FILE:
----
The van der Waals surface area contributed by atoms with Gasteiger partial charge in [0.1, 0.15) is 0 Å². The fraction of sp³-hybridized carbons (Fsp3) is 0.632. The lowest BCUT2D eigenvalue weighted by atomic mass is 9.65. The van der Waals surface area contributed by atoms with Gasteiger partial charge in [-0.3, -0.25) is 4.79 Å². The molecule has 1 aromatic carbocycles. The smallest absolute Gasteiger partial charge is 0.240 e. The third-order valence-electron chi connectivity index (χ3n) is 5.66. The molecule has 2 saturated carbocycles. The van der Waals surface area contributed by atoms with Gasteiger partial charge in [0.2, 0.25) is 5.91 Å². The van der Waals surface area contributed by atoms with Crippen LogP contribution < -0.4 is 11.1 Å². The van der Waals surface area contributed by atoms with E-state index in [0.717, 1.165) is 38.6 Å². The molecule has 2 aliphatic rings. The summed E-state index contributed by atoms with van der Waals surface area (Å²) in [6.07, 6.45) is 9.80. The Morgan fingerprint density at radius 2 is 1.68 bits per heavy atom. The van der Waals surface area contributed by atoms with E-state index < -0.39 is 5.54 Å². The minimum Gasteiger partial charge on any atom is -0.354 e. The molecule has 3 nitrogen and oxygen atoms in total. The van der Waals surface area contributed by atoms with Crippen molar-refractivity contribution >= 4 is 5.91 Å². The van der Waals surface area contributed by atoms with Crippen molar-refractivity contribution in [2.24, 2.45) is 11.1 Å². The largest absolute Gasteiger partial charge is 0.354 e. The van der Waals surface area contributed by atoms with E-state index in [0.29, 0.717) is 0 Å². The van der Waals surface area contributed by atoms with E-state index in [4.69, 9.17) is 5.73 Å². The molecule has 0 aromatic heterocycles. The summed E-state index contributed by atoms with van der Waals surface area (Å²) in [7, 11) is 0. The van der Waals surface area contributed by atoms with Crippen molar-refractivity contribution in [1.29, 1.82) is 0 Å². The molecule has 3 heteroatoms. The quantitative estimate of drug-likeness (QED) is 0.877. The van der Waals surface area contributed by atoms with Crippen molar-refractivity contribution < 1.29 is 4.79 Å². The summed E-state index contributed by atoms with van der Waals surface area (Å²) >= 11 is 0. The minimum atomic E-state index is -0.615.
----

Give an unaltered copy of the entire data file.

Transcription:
The van der Waals surface area contributed by atoms with Gasteiger partial charge in [0.1, 0.15) is 0 Å². The fraction of sp³-hybridized carbons (Fsp3) is 0.632. The lowest BCUT2D eigenvalue weighted by atomic mass is 9.65. The van der Waals surface area contributed by atoms with Gasteiger partial charge in [-0.3, -0.25) is 4.79 Å². The molecule has 1 aromatic carbocycles. The smallest absolute Gasteiger partial charge is 0.240 e. The third-order valence-electron chi connectivity index (χ3n) is 5.66. The molecule has 2 saturated carbocycles. The van der Waals surface area contributed by atoms with Gasteiger partial charge in [0.2, 0.25) is 5.91 Å². The van der Waals surface area contributed by atoms with Crippen LogP contribution < -0.4 is 11.1 Å². The van der Waals surface area contributed by atoms with E-state index in [0.717, 1.165) is 38.6 Å². The molecule has 2 aliphatic rings. The summed E-state index contributed by atoms with van der Waals surface area (Å²) in [6.07, 6.45) is 9.80. The Morgan fingerprint density at radius 2 is 1.68 bits per heavy atom. The van der Waals surface area contributed by atoms with E-state index < -0.39 is 5.54 Å². The minimum Gasteiger partial charge on any atom is -0.354 e. The molecule has 3 nitrogen and oxygen atoms in total. The van der Waals surface area contributed by atoms with Crippen molar-refractivity contribution >= 4 is 5.91 Å². The van der Waals surface area contributed by atoms with Crippen molar-refractivity contribution in [2.24, 2.45) is 11.1 Å². The largest absolute Gasteiger partial charge is 0.354 e. The van der Waals surface area contributed by atoms with E-state index in [0.29, 0.717) is 0 Å². The van der Waals surface area contributed by atoms with E-state index in [4.69, 9.17) is 5.73 Å². The molecule has 0 aromatic heterocycles. The summed E-state index contributed by atoms with van der Waals surface area (Å²) in [7, 11) is 0. The van der Waals surface area contributed by atoms with Crippen molar-refractivity contribution in [1.29, 1.82) is 0 Å². The molecule has 3 heteroatoms. The quantitative estimate of drug-likeness (QED) is 0.877. The van der Waals surface area contributed by atoms with Crippen molar-refractivity contribution < 1.29 is 4.79 Å². The summed E-state index contributed by atoms with van der Waals surface area (Å²) >= 11 is 0. The minimum atomic E-state index is -0.615.